to a static creation.
I understand there are some cases where being able to "inactivate" a config
option can be useful, like for instance the win32 port has some win9x
specific variables, so when running on NT we could gray them out. But this
could be done with the current scheme.
I really think that we should know all the variables used (actually used or
potentially useable) by a module after it has been initialized. If only
because this allows the user to save a _complete_ config file, which can be
really helpful for instance if the user uses its config file on several
different computers (roaming profile).
In short, I've got nothing against run-time variables as long as they are
created during an initialization step of the module. But this would better
be obtained by extending the current scheme a little bit (instead of
presenting to the programmer some potentially harmful functions).
> > > This can be done in a transparent way; by default all variables can be
> > > set to the p_libvlc or p_vlc object. When a variable is set, it is
> > > either written to p_vlc, or transparently created in the local object
> > > and stored in the local object. When a variable is read, it is read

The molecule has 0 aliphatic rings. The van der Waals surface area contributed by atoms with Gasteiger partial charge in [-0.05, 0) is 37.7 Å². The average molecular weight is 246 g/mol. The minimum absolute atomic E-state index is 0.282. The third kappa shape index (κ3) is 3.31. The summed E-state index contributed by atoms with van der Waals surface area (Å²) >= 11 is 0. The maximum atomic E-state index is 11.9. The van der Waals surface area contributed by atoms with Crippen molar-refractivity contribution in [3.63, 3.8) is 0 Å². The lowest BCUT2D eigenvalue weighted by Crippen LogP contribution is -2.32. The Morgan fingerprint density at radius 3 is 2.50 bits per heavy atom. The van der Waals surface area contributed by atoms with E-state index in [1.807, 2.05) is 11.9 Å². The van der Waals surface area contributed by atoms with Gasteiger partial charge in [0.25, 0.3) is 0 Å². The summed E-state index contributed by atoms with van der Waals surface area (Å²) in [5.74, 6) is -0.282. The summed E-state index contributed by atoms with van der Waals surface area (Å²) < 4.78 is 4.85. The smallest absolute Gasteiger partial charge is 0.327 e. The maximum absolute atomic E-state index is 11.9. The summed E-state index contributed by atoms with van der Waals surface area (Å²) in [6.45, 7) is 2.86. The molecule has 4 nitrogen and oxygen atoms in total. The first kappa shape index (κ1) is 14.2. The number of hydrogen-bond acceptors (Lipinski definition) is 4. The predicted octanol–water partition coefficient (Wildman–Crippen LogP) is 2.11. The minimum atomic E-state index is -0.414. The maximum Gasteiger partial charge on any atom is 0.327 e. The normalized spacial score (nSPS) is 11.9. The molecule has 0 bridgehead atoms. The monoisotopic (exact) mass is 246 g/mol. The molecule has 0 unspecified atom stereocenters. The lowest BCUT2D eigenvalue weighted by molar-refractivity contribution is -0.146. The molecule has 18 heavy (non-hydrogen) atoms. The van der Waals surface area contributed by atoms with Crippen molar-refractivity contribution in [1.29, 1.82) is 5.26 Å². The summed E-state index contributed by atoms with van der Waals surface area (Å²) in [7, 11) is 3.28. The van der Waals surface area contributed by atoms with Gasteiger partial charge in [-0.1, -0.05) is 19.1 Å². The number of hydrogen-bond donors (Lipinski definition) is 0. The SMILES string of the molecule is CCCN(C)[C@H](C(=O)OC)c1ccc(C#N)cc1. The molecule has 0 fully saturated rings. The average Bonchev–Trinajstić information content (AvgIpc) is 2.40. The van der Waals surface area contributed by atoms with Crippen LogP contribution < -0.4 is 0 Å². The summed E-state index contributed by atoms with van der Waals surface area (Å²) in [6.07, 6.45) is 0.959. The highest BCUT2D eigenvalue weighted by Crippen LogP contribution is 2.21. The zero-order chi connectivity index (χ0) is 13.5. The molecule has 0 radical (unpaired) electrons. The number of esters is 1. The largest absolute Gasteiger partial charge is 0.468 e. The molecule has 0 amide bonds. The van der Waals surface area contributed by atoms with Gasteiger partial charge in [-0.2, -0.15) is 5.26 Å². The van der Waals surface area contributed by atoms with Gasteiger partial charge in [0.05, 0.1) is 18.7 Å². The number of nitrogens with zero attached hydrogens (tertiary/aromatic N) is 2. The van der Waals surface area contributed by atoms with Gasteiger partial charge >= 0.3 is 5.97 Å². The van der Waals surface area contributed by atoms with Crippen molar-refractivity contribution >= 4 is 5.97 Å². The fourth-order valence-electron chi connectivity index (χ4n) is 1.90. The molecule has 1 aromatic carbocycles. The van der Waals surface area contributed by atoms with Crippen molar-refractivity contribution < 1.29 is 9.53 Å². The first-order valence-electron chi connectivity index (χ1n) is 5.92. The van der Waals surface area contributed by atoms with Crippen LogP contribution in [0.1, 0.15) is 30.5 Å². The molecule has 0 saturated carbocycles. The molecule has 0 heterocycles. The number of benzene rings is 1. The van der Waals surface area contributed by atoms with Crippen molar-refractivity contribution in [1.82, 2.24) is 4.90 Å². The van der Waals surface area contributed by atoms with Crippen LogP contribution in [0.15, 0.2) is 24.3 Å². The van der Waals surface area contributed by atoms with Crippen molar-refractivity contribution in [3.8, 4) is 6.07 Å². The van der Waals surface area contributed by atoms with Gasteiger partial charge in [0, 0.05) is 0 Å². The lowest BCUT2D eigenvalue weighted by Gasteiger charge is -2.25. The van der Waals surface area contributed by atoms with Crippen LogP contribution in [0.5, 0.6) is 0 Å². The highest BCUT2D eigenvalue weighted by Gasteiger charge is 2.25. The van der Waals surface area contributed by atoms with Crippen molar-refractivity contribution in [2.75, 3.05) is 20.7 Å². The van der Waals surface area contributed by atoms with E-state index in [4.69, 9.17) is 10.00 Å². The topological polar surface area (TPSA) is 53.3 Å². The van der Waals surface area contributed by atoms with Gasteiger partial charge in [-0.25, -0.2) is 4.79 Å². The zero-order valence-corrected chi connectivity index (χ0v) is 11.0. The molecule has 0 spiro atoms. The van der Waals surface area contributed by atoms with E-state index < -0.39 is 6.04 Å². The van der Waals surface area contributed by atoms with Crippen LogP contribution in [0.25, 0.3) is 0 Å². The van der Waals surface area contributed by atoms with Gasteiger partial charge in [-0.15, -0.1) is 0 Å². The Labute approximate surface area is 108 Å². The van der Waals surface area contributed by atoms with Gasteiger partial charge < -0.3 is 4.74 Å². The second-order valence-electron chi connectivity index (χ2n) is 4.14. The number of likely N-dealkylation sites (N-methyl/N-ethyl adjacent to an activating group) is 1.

> > > from the local object if it exists, otherwise it is read from the
> > > parent object, and so on until it is found (and we always reach
> > > p_libvlc this way).
> > I can see 1 advantage of using this method. This will allow for a
> > variable to have several scopes... But it will make things a lot more
> > complicated.
> If complexity is hidden inside vlc, and if we provide a simple but
> powerful API to plugin or application developers, then it's all for the
> better IMHO.
Yeah you're right, the more I think about it now and the more I see some
interest in having scopes like this :)
But still, I think that this solution introduces quite some complexity. Not
in its implementation in itself but in the ways the user can interact with
these config variables.
The interesting aspect is that for instance if you have two different
interface objects, you could set a x11::fullscreen variable in one of the
interface and then automagically all the x11 video output that would be
spawned from this interface would switch to fullscreen. Whereas the video
ouptut spawn from the other interface would stay normal size.
Sweet, isn't it :) ?
Now the problem would be to find a nice and easy way to let the user
configure all this. This is getting really complicated, but if you think it
is feasible than ok, I'm all for it :)
Just another note: using this scheme has the advantage of making global
variables just a special case of dynamic variables. Global variables would
just be dynamic variables of scope 0, that is assigned to the root object.
And if we consider that objects cannot modify a variable from one of its
parent objects (basically setting a variable would create a new one at the
local scope) then we would also implicitly have the protection I was
talking about considering random objects modifying global variables.